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imp: Joe Gideon & The Shark + Tupelo Town Assembly + Amy Sawers @ The Tunnels

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interesting music promotions present


Sunday 22nd March

The Tunnels, Carnegies Brae, Aberdeen, AB10 1BF. Phone 01224 211121

Doors 8pm | Entry 6



Gideon plucks six strings, dreams stories and sings. Kid sister Viva, a.k.a. 'The Shark', plonks, stomps and honks. Formerly members of Bikini Atoll, they released two albums on Bella Union, second album recorded by geeky genius Steve Albini. Then, they formed a family band and spent summer 06' getting drunk in a barn writing songs on their 8 track recorder. It's been two years now and in this time they've been invited to play with great bands and musicians around Europe; Nick Cave & The Bad Seeds, Archie Bronson Outfit, The Duke Spirit, Scout Niblett, Michael Gira and Seasick Steve to name but a few. Their tales are beginning and their tails are wagging....

Here's what Drowned In Sound has to say about them.

'How to describe London-based duo Joe Gideon & The Shark without you being in the same room as me its tough, for sure. Without waving hands and pulling shapes its tough to convey what this music can and usually does do to a body exposed to it; its rough, ragged, blues in its veins. Its dark, atmospheric, oddball and surreal; its on your doorstep and in your airspace, alien yet talking the same language about the same ol trials and tribulations of a life lived. Uppers and downers: expected and accepted...'



Three hell-bound souls on the last train to rock n roll, rhythm n groove oblivion. Taking the mainline through the Mississippi Delta and picking up the ferocity and groove of The Jon Spencer Blues Explosion, the fuzzed up frenzy of British and US Freakbeat and Psych, the laid back swagger of the Bad Seeds, the guttural howl of the Cramps and the insistent drunken thump of Tom Waits on the way, Tupelo Town Assembly blaze a down and dirty blues soaked path not to be missed by any self respecting fan of this genre.



From 2000 onwards Amy Sawers has honed and defined her sound through extensive gigging and a melding of her broad influences into a satisfyingly unique sound of melody driven contemporary Alt Country rock n roll. Amy likes little more than the comfort of slinging on her telecaster stamping a four on the floor intro and ploughing through a set of songs that can both melt and invigorate and audience in equal measures. A track featured in the latest series of Skins will surely bring long over due wider recognition.


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Here's some stuff from The Skinny.

Live preview...

They may have an irritating tendency to talk about themselves in the third person, The Shark is also known as Viva, and they used to be in Bikini Atoll, but dont let all that put you off. Brother-sister duo Joe Gideon And The Shark have created their own dark, dramatic world, and their surreal take on ramshackle blues benefits from a little pretension: after all, if they dont believe in it, why should you? They dont, however, seem to have problems converting fans, and their gigs are reported to send even the fiercest sceptics into fits of dancing, arms-a-flailing. You've been warned.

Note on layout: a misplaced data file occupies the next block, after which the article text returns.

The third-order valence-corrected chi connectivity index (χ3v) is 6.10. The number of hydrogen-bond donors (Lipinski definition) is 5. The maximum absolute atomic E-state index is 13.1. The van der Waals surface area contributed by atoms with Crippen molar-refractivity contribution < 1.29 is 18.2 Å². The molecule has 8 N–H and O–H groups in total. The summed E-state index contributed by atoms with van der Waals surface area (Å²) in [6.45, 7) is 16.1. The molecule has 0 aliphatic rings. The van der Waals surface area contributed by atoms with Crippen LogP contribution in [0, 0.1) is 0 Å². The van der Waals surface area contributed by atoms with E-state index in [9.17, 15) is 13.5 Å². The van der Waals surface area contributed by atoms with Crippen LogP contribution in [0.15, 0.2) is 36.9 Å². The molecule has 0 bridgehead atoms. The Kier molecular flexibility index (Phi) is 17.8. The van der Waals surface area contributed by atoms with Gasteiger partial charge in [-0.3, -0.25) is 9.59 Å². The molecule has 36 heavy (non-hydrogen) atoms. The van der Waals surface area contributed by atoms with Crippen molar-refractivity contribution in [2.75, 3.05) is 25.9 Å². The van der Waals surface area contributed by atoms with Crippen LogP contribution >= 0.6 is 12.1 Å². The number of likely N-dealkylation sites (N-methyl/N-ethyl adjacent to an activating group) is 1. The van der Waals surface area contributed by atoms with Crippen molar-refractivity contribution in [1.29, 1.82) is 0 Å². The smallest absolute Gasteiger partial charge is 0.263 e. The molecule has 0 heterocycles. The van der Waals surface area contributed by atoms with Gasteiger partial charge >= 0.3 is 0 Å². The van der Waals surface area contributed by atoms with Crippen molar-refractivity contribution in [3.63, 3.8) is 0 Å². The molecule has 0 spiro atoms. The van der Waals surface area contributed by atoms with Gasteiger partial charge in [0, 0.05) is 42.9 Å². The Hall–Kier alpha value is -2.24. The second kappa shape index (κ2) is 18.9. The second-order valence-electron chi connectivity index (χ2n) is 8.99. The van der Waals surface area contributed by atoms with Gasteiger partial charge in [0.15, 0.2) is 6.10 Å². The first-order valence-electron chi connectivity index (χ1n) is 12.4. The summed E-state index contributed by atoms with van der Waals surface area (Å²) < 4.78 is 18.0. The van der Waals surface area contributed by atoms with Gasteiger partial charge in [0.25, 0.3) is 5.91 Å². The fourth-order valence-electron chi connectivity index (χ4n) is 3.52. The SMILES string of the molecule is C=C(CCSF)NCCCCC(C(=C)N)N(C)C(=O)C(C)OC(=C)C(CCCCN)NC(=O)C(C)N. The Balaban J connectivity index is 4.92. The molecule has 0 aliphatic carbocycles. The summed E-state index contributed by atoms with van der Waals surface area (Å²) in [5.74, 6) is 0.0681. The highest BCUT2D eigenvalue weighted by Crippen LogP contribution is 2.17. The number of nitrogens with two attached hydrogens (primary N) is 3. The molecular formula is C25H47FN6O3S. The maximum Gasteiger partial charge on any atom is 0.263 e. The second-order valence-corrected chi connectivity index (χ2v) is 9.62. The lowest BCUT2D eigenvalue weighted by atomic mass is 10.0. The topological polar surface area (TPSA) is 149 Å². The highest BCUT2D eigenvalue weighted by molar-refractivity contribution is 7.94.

The next big thing for 2009...

Joe Gideon and the Shark are the kind of band your mother warned you about. With scuzzed-up guitars leering over nihilistic pummels of drum, theirs is the sound of writhing rustic blues. To call this 'electrifying' would do little to convey the surging energy created by this London based brother-sister duo whose debut longplayer is set to embed itself within the nations ear-sockets early this year. Think the Archie Bronson Outfit muzzled by Mark E Smiths flaming growl: theres absolutely no doubt about it you need Joe Gideon and the Shark in your life this year.

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Link it or type it oot then!

How about the Boomkat review instead?

Joe Gideon & The Shark are a brother-sister duo, 'The Shark' component of the billing being Joe's sister Viva. Both Gideons were previously members of Bella Union band Bikini Atoll, although it would appear they're finding a fair amount of success out there on their own already, earning the approval of Nick Cave, who last year invited the duo to tour with him. Some months on the debut album arrives in all its scruffy glory. Joe's vocals take on a bluesy, preachy quality and musically the duo are as adept at belting out thickened up guitar riffs (as on the hammer-blow opener 'Harum Scarum') as they are epic piano-driven slow jams like the ethereally lovely 'Kathy Ray' and the grand post-rock jaunt 'Anything You Love That Much You Will See Again'. These two have forged an original, often very muscular sound for Harum Scarum, and although there's some real depth here (plenty of variation in the instrumentation and writing style) it still all feels like the work of a tightly knit duo - importantly, you could still imagine all this being rendered pretty faithfully in a live setting.